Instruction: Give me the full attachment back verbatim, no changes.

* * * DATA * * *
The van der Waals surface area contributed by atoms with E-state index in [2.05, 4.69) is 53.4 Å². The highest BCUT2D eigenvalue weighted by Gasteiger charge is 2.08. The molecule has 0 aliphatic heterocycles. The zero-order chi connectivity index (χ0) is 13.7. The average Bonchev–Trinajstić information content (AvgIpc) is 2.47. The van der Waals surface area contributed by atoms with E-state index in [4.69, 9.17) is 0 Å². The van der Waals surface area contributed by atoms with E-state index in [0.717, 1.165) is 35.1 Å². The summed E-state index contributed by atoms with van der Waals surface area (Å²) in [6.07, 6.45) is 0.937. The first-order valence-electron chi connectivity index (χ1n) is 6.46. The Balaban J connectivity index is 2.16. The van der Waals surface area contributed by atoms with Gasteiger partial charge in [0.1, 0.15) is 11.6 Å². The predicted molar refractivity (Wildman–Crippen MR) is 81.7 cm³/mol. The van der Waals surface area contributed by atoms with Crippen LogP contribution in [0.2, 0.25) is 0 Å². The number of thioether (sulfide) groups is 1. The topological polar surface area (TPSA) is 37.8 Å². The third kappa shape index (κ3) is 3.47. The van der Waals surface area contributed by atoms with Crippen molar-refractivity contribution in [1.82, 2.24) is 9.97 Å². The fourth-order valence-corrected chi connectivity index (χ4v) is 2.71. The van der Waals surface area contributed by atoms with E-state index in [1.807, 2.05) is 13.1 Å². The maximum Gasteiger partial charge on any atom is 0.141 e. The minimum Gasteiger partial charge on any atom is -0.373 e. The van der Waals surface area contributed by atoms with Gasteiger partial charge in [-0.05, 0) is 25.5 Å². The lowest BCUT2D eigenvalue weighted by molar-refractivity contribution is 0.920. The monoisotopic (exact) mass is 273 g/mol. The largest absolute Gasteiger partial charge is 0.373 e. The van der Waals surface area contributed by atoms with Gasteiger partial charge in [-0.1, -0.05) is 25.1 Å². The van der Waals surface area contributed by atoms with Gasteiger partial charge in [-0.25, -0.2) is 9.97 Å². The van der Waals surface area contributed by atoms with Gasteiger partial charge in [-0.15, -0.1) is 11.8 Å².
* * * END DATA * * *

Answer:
The van der Waals surface area contributed by atoms with E-state index in [2.05, 4.69) is 53.4 Å². The highest BCUT2D eigenvalue weighted by Gasteiger charge is 2.08. The molecule has 0 aliphatic heterocycles. The zero-order chi connectivity index (χ0) is 13.7. The average Bonchev–Trinajstić information content (AvgIpc) is 2.47. The van der Waals surface area contributed by atoms with E-state index in [4.69, 9.17) is 0 Å². The van der Waals surface area contributed by atoms with E-state index in [0.717, 1.165) is 35.1 Å². The summed E-state index contributed by atoms with van der Waals surface area (Å²) in [6.07, 6.45) is 0.937. The first-order valence-electron chi connectivity index (χ1n) is 6.46. The Balaban J connectivity index is 2.16. The van der Waals surface area contributed by atoms with Gasteiger partial charge in [0.1, 0.15) is 11.6 Å². The predicted molar refractivity (Wildman–Crippen MR) is 81.7 cm³/mol. The van der Waals surface area contributed by atoms with Crippen LogP contribution in [0.2, 0.25) is 0 Å². The number of thioether (sulfide) groups is 1. The topological polar surface area (TPSA) is 37.8 Å². The third kappa shape index (κ3) is 3.47. The van der Waals surface area contributed by atoms with Crippen molar-refractivity contribution in [1.82, 2.24) is 9.97 Å². The fourth-order valence-corrected chi connectivity index (χ4v) is 2.71. The van der Waals surface area contributed by atoms with E-state index in [1.807, 2.05) is 13.1 Å². The maximum Gasteiger partial charge on any atom is 0.141 e. The minimum Gasteiger partial charge on any atom is -0.373 e. The van der Waals surface area contributed by atoms with Gasteiger partial charge in [-0.05, 0) is 25.5 Å². The lowest BCUT2D eigenvalue weighted by molar-refractivity contribution is 0.920. The monoisotopic (exact) mass is 273 g/mol. The largest absolute Gasteiger partial charge is 0.373 e. The van der Waals surface area contributed by atoms with Gasteiger partial charge in [-0.1, -0.05) is 25.1 Å². The van der Waals surface area contributed by atoms with Gasteiger partial charge in [-0.25, -0.2) is 9.97 Å². The van der Waals surface area contributed by atoms with Gasteiger partial charge in [-0.15, -0.1) is 11.8 Å².